“It is time the law recognised the special needs of premature babies’ parents by extending their leave so they can give their vulnerable, tiny babies all the love and care they need and deserve” – Steve Reed MP’s speech to the House of Commons
Croydon North MP Steve Reed has successfully seen his bill to give parents of premature babies extended maternity leave pass its first hurdle in the House of Commons.
He told the Commons of the case of a mother whose baby was born three months prematurely – and all that time was taken out of her statutory maternity leave.
He also told fellow MPs of another mum lost her job because she had to deal with her premature child’s frequent illnesses – and of a dad who had to go back to work the day after his baby was born three months too soon and was fighting for her life in an incubator.
Mr Reed’s Maternity and Paternity Leave (Premature Birth) Bill, if successful, would amend Part 8 of the Employment Rights Act 1996 to make provision about maternity and paternity leave for parents of babies born prematurely.
“Having a premature baby is one of the most traumatic experiences that any parent can go through. “Instead of bringing home the healthy baby they had longed for, their tiny baby is put inside an incubator, fighting for its life, surrounded by tubes, wires and bleeping monitors” he told the House..
“Instead of holding their baby close, these parents can only watch as their baby struggles to breathe, dependent on life support and intensive care. “This can go on for weeks and months before a baby is well enough to go home.
“The stress, anxiety and worry lead two in every five premature mums to suffer mental ill health. “Parents fall into debt from the unplanned expense of daily journeys to hospital, overnight accommodation or eating in expensive hospital cafes.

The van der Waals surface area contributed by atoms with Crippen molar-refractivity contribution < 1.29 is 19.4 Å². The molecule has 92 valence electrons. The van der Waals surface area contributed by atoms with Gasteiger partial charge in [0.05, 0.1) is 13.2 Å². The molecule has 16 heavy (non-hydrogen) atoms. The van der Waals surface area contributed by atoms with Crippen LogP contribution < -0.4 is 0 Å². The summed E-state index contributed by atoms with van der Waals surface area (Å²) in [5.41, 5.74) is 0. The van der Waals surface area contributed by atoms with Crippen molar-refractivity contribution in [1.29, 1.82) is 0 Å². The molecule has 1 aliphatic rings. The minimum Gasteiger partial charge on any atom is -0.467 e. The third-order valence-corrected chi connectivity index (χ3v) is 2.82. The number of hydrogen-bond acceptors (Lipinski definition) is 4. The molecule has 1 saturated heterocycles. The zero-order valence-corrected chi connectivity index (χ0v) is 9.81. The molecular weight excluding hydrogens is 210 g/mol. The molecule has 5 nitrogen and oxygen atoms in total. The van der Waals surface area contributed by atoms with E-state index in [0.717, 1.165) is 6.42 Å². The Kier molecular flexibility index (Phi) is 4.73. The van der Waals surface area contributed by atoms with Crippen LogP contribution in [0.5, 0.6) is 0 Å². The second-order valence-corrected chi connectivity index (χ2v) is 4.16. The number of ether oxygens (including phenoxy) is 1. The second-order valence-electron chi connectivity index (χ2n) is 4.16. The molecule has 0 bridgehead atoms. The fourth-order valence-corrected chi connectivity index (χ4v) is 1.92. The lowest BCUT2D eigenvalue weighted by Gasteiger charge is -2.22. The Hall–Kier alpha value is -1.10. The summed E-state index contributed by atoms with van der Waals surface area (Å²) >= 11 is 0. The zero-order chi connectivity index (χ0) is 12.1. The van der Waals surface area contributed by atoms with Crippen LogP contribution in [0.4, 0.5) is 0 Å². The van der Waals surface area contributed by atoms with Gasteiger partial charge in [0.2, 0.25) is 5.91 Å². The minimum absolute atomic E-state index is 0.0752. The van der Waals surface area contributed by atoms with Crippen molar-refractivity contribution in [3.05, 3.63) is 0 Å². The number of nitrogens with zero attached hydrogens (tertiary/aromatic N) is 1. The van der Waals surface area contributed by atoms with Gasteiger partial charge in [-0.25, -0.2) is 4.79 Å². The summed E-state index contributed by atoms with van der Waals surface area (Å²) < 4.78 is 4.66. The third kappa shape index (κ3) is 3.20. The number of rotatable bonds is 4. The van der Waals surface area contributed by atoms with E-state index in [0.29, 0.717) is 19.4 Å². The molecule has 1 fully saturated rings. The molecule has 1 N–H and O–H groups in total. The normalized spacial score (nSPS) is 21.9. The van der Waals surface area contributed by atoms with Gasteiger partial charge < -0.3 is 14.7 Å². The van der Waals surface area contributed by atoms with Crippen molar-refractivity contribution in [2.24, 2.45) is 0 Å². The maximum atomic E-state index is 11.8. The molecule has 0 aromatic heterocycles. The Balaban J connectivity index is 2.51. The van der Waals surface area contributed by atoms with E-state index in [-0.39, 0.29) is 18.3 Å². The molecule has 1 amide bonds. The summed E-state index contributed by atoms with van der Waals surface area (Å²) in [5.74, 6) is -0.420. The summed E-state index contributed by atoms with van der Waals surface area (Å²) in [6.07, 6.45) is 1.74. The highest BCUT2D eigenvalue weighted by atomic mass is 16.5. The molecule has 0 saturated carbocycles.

“One mum told me her baby spent three months in intensive care, and that time was all taken out of her statutory maternity leave.
“So her baby suffers twice: first, from the serious health complications of being born too soon and, secondly, from having less time at home with mum and dad—vital bonding time that can affect a child’s development for many years to come.
“I spoke to another mum who told me that once she had gone back to work, her employer would not give her the extra time off she needed to deal with her premature child’s frequent illnesses.
“She lost her job, and her family lost that vital extra income.
“I spoke to a dad who had to go back to work the day after his baby was born three months too soon and was fighting for her life in an incubator.
“Most people would agree that his family needed him more at that time than his employer did, but the law did not give him the support he needed to be there with his family.
“We should give the parents of premature babies all the support they need to cope at one of the most traumatic times they will ever experience.
He paid tribute in the House to “Croydon mum and tireless campaigner” Catriona Ogilvy, who started campaigning on the issue after her two boys were born prematurely.
“Over 100,000 people have already signed her online petition. “I should also like to recognise the outstanding work of the charity Bliss, which campaigns for the rights of premature babies and their families.
“It is time the law recognised the special needs of premature babies’ parents by extending their leave so that they can give their vulnerable, tiny babies all the love and care they need and deserve.
“This measure commands growing support in the country, it is the right thing to do, and it deserves the support of this House.
Question put and agreed to. Ordered: That Mr Steve Reed, Norman Lamb (Lib Dem, North Norfolk), Heidi Allen (Con, South Cambridgeshire), Chris Philp (Con, Croydon South), Wes Streeting (Lab, Ilford North), Dan Jarvis (Lab, Barnsley Central), Stella Creasy (Lab, Walthamstow), Gareth Thomas (Lab, Harrow West), Jenny Chapman (Lab, Darlington), Lyn Brown (Lab, West Ham), Heidi Alexander (Lab, Lewisham East) and Lisa Nandy (Lab, Wigan) present the Bill.
Mr Steve Reed accordingly presented the Bill. Bill read the First time; to be read a Second time on Friday 16 December, and to be printed (Bill 81).